Changes in the concentration of antioxidant markers were expected because of the hyperbaric environment. Along with the increased 8-hydroxy-2’deoxyguanosine [8(OH)dG] excretion during the dive, decreases in glutathione peroxidase (GPX) and superoxide dismutase (SOD) during (SOD) and after (GPX and SOD) the dive imply that oxidative stress increased. A number of other factors (besides the environment) could have contributed to this, including changes in nutrient intake and changes in stress hormones. The significant decrease in malondialdehyde (MDA) concentration suggests that lipid peroxidation was less during and after the dive than before the dive. This would not support the explanation of increased oxidative damage. The decrease in lipid peroxidation is not easily explained because during the dive we would have expected it to be accompanied by similar changes in 8(OH)dG and MDA. Pre-dive means of all variables are means of measurements recorded twice before the dive. The concentration of MDA was greater (but not significant, P = 0.06) on the earlier pre-dive session (1.25 ± 0.96 mmol/L) than on the day before the mission (L-1) (0.26 ± 0.18 mmol/L). When only L-1 was used for comparison (instead of the mean of the two), the concentration of MDA was greater during the dive than before or after the dive.
During the latter part of the dive (MD 7-14), mean body weights were significantly lower than they were before the dive. During the dive, energy intakes were lower than World Health Organization (WHO) recommendations. This also consistently occurs during space flight (Stein 1999; Smith 2001; Stein 1996), and explains why body weights were concurrently decreased. Serum leptin was measured in these individuals and we found that these concentrations were significantly decreased by the last day (R + 0). Leptin is normally involved in the regulation of food intake and in the maintenance of energy balance, but its role in the decreased energy intake in this study is unknown and warrants further investigation. Other studies have linked decreased leptin concentration with periods of intense exercise, possibly indicative of increased stress or inflammation (Desgorces 2003; Baylor 2003). The decreased leptin observed here, consistent with other findings outlined above, may support the occurrence of an acute inflammatory response during the dive.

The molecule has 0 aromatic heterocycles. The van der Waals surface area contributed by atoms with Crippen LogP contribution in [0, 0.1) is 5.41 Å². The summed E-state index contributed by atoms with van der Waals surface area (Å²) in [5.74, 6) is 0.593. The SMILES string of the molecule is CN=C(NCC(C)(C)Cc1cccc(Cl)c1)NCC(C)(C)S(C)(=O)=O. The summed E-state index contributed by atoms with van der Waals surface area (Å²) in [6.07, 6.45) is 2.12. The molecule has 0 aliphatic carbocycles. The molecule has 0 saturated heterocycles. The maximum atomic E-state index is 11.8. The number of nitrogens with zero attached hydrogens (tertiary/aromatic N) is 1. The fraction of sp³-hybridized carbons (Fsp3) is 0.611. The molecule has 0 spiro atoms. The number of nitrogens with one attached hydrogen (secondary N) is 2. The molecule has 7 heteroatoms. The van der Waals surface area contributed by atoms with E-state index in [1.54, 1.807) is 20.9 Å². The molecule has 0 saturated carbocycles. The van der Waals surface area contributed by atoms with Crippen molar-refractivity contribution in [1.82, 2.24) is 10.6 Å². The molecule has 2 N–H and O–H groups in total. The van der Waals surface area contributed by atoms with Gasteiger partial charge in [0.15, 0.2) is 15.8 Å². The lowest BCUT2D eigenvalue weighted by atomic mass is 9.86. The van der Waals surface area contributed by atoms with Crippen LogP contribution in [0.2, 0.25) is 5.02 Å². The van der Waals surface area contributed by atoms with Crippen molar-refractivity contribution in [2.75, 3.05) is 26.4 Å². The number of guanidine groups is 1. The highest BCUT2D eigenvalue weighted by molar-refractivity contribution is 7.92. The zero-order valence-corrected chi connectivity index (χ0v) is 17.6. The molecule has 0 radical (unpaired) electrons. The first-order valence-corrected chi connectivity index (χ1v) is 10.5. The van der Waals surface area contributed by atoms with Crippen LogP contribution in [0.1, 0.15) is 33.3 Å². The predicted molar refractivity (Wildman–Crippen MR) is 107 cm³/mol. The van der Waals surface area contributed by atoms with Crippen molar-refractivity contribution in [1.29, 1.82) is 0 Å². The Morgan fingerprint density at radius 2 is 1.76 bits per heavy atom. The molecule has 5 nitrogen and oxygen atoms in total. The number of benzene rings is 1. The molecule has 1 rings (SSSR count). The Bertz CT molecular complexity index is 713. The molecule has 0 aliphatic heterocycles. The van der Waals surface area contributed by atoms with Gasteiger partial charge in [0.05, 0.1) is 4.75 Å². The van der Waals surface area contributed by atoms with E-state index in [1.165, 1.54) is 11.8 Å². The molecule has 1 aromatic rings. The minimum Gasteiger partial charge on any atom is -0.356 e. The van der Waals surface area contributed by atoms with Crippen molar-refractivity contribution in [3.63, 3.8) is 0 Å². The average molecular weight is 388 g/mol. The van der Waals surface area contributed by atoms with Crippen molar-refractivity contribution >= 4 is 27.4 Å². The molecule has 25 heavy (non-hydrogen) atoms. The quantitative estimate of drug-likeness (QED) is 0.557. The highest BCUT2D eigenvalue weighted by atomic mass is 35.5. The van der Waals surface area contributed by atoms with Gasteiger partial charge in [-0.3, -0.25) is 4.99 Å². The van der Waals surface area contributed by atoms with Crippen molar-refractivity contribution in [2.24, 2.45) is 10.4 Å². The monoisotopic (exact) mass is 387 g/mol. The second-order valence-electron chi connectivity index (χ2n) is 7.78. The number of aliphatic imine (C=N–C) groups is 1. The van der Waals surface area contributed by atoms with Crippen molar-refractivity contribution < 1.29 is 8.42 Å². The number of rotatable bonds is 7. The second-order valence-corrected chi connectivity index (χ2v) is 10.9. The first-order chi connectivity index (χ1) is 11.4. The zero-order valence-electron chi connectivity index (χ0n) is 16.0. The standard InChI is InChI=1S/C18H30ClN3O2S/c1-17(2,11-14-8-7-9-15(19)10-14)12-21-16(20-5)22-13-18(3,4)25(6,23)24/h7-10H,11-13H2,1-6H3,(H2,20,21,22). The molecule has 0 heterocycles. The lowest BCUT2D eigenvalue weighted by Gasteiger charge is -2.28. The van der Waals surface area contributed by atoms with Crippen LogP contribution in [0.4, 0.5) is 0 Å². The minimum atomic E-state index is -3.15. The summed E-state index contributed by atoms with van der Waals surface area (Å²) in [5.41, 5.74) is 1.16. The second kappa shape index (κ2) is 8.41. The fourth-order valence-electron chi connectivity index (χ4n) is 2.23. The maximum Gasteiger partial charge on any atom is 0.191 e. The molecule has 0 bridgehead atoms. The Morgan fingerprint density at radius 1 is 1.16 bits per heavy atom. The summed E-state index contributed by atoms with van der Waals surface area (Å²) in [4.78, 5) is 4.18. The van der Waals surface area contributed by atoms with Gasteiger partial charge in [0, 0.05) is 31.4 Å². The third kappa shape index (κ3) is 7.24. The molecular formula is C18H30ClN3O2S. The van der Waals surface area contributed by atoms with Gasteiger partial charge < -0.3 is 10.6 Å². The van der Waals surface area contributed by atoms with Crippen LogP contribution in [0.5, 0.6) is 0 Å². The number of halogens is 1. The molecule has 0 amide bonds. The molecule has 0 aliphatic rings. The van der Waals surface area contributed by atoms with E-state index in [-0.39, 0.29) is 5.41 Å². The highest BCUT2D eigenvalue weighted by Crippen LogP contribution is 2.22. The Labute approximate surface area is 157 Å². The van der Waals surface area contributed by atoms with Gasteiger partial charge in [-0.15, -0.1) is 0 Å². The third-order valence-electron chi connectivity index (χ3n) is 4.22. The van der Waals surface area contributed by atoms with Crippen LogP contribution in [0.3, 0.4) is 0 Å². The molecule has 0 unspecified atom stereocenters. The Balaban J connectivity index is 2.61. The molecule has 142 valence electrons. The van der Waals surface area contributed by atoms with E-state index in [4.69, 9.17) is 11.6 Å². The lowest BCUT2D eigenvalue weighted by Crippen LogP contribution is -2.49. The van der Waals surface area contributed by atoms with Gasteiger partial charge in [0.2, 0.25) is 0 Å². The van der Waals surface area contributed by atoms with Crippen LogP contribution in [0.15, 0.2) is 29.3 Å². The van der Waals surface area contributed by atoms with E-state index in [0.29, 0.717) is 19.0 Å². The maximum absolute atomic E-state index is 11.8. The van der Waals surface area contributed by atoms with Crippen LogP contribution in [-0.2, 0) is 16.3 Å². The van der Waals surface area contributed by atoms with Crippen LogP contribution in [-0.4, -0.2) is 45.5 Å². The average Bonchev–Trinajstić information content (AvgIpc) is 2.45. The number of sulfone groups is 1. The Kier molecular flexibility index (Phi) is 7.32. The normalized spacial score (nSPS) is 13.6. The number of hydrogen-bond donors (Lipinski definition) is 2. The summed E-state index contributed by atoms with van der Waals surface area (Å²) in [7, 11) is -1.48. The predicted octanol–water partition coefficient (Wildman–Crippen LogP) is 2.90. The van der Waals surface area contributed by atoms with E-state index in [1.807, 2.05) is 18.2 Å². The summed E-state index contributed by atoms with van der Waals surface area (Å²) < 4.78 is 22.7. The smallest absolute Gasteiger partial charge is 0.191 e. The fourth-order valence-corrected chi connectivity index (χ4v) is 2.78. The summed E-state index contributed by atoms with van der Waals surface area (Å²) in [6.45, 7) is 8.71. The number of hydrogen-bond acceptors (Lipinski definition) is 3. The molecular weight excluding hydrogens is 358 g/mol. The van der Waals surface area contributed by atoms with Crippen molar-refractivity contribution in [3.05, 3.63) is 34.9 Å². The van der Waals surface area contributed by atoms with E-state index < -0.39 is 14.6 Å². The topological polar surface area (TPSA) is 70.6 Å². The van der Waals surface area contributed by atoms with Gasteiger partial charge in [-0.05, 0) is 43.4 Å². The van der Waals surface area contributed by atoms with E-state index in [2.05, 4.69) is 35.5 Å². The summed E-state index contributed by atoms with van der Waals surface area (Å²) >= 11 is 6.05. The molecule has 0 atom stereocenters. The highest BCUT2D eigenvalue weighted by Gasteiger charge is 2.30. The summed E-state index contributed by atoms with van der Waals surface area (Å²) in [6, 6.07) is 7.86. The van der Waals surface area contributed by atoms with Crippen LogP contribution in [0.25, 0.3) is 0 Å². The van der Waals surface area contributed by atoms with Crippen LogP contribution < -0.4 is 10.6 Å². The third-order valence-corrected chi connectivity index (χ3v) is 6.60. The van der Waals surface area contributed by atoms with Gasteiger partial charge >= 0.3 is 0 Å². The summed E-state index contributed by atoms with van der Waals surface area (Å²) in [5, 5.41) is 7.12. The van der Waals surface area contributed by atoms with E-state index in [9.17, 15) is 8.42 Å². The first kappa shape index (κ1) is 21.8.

Despite the increased atmospheric pressure in the habitat, bone formation and resorption did not seem to change during the dive. Although osteocalcin was significantly greater after the dive (R + 7) than during it (MD 7 and MD 12), other bone formation markers in the serum, including alkaline phosphatase and bone-specific alkaline phosphatase, were unchanged during the study. Bone resorption markers were unchanged during the dive. Concentrations of parathyroid hormone and 25-hydroxy vitamin D tended to decrease, but not significantly. Both of these indices might have reached statistical significance during or after a longer mission (due to lack of ultraviolet light exposure) or with additional subjects. These findings enhance recent observations that lower body negative pressure (LBNP) can mitigate disuse-induced bone resorption (Smith 2003). The current study, one of whole body positive pressure, suggests that the findings with LBNP may be more related to circulatory changes than to pressure itself. Such suggestions that circulatory influences may impact weightlessness-induced bone loss are not new (Hillsley 1994; Colleran 2000).
Many physiological and nutritional changes that occurred during NEEMO V are also commonly observed during space flight. Changes in nutritional status during space flight are of critical concern for future long-duration space travel, and space flight analogs such as NEEMO V may be increasingly important for investigation of potential countermeasures.
|Mission||Launch/Start Date||Landing/End Date||Duration|
|NEEMO 5||06/16/2003||06/29/2003||14 days|